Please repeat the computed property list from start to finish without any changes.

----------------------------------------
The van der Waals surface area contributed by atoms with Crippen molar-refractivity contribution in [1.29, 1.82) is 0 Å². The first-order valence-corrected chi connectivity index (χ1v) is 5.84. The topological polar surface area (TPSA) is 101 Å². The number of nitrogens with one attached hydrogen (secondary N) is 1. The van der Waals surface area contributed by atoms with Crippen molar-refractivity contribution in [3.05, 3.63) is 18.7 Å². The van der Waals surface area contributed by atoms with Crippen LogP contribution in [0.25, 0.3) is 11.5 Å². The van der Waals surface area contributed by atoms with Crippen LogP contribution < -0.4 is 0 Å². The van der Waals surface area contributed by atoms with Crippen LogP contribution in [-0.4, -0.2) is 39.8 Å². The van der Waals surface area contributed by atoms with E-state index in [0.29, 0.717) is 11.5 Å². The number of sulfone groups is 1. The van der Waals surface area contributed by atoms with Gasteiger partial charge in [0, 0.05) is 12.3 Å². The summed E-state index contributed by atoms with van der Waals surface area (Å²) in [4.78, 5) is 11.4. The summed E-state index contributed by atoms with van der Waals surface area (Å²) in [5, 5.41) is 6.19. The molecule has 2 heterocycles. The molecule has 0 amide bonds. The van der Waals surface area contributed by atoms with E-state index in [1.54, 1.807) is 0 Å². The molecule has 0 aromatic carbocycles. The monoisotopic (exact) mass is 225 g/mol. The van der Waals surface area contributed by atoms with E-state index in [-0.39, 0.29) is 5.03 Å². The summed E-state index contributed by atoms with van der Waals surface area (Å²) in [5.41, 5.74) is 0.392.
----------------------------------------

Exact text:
The van der Waals surface area contributed by atoms with Crippen molar-refractivity contribution in [1.29, 1.82) is 0 Å². The first-order valence-corrected chi connectivity index (χ1v) is 5.84. The topological polar surface area (TPSA) is 101 Å². The number of nitrogens with one attached hydrogen (secondary N) is 1. The van der Waals surface area contributed by atoms with Crippen molar-refractivity contribution in [3.05, 3.63) is 18.7 Å². The van der Waals surface area contributed by atoms with Crippen LogP contribution in [0.25, 0.3) is 11.5 Å². The van der Waals surface area contributed by atoms with Crippen LogP contribution < -0.4 is 0 Å². The van der Waals surface area contributed by atoms with Crippen LogP contribution in [-0.4, -0.2) is 39.8 Å². The van der Waals surface area contributed by atoms with E-state index in [0.29, 0.717) is 11.5 Å². The number of sulfone groups is 1. The van der Waals surface area contributed by atoms with Gasteiger partial charge in [0, 0.05) is 12.3 Å². The summed E-state index contributed by atoms with van der Waals surface area (Å²) in [4.78, 5) is 11.4. The summed E-state index contributed by atoms with van der Waals surface area (Å²) in [5, 5.41) is 6.19. The molecule has 2 heterocycles. The molecule has 0 amide bonds. The van der Waals surface area contributed by atoms with E-state index in [1.54, 1.807) is 0 Å². The molecule has 0 aromatic carbocycles. The monoisotopic (exact) mass is 225 g/mol. The van der Waals surface area contributed by atoms with E-state index in [-0.39, 0.29) is 5.03 Å². The summed E-state index contributed by atoms with van der Waals surface area (Å²) in [5.41, 5.74) is 0.392.